Carolyn Talmadge receives the Frances Asbury Award for Campus Ministry

Carolyn Talmadge receives the Frances Asbury Award for Campus Ministry. In typical fashion, she didn't stay still long enough for a good picture, so this one will have to do! You can select the link to find out more about her and get some better pictures. She also presented the campus ministry report on Saturday morning---see below for that.

Fresno District Dinner

Friday evening were the district dinners and the last dinner for Fresno District (before the mergers happen in September) was held in Capital Park just south of the Convention Center. It is the only time in the year that all clergy and lay delegates from the Fresno District get together. The image above is a panorama of the entire group. Below are some more images from the dinner in the park. I put them side-by-side, so you'll need to scroll to the right to see the three pics.

Mariellen Yoshino and Pastor Karen

Every Fresno District dinner at the Annual Conference Session has a quiz given by our district superintendent, Mariellen Yoshino that brings us up to date on significant events in the lives of the churches in the district or in the life of the Annual Conference. It's a clever way to give the news.

Mariellen Yoshino

That's a good answer!

Pastor Karen

Day Four -- June 19 (Saturday)

Appointments for the San Jose district

Among the first things done Saturday morning was fixing of the appointments for the San Jose district. Every appointed clergy person (ordained or licensed local or lay minister) stands when their name is called by their district superintendent (the Bishop says the church name). After all of the clergy for that district are called, the laity lay hands on the persons while the Bishop gives the prayer of commissioning and blessing. We then sang "The Servant Song" from the Faith We Sing hymnal (#2222). The person in the foreground with the green shirt and navy blue sweater is a friend of mine, Jerry Fox. He is the vice-chair of the Board of Higher Education and Campus Ministry.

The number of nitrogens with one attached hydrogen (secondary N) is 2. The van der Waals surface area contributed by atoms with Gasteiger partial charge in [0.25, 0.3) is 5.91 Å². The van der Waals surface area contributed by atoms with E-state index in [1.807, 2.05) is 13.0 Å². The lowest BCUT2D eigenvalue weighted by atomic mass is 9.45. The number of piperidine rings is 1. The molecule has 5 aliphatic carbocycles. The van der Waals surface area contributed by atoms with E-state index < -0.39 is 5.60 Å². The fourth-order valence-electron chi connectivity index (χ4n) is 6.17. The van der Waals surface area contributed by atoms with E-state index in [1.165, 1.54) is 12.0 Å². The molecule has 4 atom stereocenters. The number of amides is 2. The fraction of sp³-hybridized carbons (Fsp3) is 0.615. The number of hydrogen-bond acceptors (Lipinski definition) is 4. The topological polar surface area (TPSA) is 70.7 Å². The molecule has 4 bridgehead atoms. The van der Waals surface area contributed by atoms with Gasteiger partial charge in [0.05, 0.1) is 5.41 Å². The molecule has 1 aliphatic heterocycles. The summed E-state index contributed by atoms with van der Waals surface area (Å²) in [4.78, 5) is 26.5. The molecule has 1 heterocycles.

David and Sherry Atkins' nephew, Jeff

The persons who were ordained as elders in the afternoon ordination service were introduced to the whole session Saturday morning. Among them was the nephew of David and Sherry Atkins, Jeff Hall (currently serving Church of the Mountain in Truckee)---at the center of the image.

Procession of the children

Another fun thing every Annual Conference Session is the procession of the children and youth. Everyone claps on beat as they process up to the podium/dais area. There is an excellent childcare program set up for the children of delegates to the ACS. Every day has some sort of fieldtrip plus arts and crafts and of course, lots of play time. In the image below the kids show off some of their artwork while the director of the program, Helen Mansfield told about the trips they took.

Children and youth of the ACS 2010

Sitting in the "big chair"
The youngest ones got to sit in the "big chairs"

One of the best times for me at Annual Conference Session is the laying on of hands for our own pastor. Below are pictures of Sherry and I with Pastor Karen after her appointment was made official.

Pastor Karen and Sherry Atkins

Sherry Atkins and Rev Karen Stoffers-Pugh

Pastor Karen and Nick Strobel

Rev Karen Stoffers-Pugh and I

Unfortunately, the CCOM report about the Conference ministries happening in our Annual Conference happened after all of the business had taken place and at least half of the clergy and lay delegates had left. Among the reports were what is happening with campus ministry. Two of our campus ministers gave a quick (!) report on what ministry is taking place among our college students.

Jennifer Goto

Rev. Jennifer Goto is the campus minister of the Wesley Foundation at UC Merced (the only one in the Central Valley). She talked about some of the things that happen in campus ministry.

Carolyn Talmadge and students who went to Student Forum

Rev. Carolyn Talmadge speaks with two of the students who went to Student Forum and the United Methodist Student Movement.

Go to Second Part of Report: Legislation results

Wesley United Methodist Church -- Bakersfield, CA